She had. And we had a lovely back and forth string of emails in which I discovered that she actually liked the first comment and, well, the rest of this was a very still exercise in unnecessary drama.

I laughed the first time Dr. R told me that "overthinking things" might be one of my issues. The second time he brought it up it didn't seem so funny. And now I'm just pissed that I'm going to have to go in there tomorrow** and admit that he's right. A whole weekend's worth of (private) drama over a silly comment on someone else's blog that might be read by people I DON'T EVEN KNOW.

My brother once said something along the lines of "Why is it that the kids in the foothills are the ones with all the angst?" And I agreed with him and laughed along at those silly, privileged kids, living in their Mommy's and Daddy's million dollar houses and driving Hummers and swimming in their Olympic sized pools! What do they have to feel all misunderstood and dye-my-hair-blue for? Ha! Ha! H-- and then I realized that "kids in the foothills" could be a metaphor for "me".

Do you see where I'm going with this? Never mind, neither do I. Anyways, my neck is getting a cramp in it from staring into my belly button. It stinks and all I ever find in there is fuzz. I'm done.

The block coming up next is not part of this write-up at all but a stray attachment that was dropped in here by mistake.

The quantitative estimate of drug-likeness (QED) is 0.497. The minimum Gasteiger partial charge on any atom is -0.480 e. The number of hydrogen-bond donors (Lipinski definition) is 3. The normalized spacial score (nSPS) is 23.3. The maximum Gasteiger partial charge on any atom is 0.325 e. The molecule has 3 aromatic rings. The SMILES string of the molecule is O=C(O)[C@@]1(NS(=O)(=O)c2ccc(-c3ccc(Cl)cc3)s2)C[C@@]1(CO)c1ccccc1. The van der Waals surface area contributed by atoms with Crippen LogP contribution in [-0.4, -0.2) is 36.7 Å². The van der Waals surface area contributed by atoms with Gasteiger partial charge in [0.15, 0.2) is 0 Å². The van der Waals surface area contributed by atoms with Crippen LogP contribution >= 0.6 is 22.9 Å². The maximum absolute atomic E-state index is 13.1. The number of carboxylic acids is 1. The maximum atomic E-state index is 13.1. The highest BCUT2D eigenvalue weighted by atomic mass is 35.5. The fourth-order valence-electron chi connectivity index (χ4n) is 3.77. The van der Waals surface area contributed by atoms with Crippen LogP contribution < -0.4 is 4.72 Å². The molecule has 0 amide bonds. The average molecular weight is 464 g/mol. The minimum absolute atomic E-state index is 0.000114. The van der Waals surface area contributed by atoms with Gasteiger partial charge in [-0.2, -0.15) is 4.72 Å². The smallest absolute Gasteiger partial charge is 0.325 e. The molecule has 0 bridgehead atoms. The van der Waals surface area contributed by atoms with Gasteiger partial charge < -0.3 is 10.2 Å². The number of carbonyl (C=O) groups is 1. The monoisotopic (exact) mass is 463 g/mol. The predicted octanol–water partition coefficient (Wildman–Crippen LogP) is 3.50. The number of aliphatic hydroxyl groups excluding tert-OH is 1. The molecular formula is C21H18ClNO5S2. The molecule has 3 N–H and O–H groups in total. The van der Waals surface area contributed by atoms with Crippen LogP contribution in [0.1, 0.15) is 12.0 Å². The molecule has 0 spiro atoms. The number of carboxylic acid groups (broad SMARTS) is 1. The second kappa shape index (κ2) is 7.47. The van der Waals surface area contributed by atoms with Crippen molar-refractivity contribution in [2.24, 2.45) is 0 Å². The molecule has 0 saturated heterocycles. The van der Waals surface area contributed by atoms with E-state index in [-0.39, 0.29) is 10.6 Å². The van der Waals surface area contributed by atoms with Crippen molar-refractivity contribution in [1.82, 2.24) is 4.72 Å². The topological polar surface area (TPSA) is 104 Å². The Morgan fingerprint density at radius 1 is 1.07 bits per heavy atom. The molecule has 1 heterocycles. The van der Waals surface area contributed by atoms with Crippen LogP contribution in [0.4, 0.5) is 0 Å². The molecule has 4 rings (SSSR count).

*Well, sort of erased. So pleased was I with the phrase "stodgy old pudge" that I couldn't erase it all together. Under the guise of saving it for some later post, I brought it over here. And, well, here it is, so I guess that wasn't really a guise, was it?

**Which is actually today, I just didn't get around to posting this until today.


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1 comment:

Lora said...

I did like your comment, and I didn't think it was one sided at all.

I also laughed inside my head because I totally KNEW you were reading and thinking at the same time (I kinda talk about that in today's post and it is NO WAY IN RESPONSE TO YOU. did you get that?!)

My comment was in response not only to you, but to a few emails I got regarding the post. My best "comments" are emailed to me. People fail to have the guts to tack their name to some of their beliefs publicly. Isn't that weird? I AM NOT TALKING ABOUT PEOPLE WHO DELETE THEIR COMMENTS.

Kidding. I take everything personally too. But I appreciated your comment. And I appreciate this post. And I appreciate you.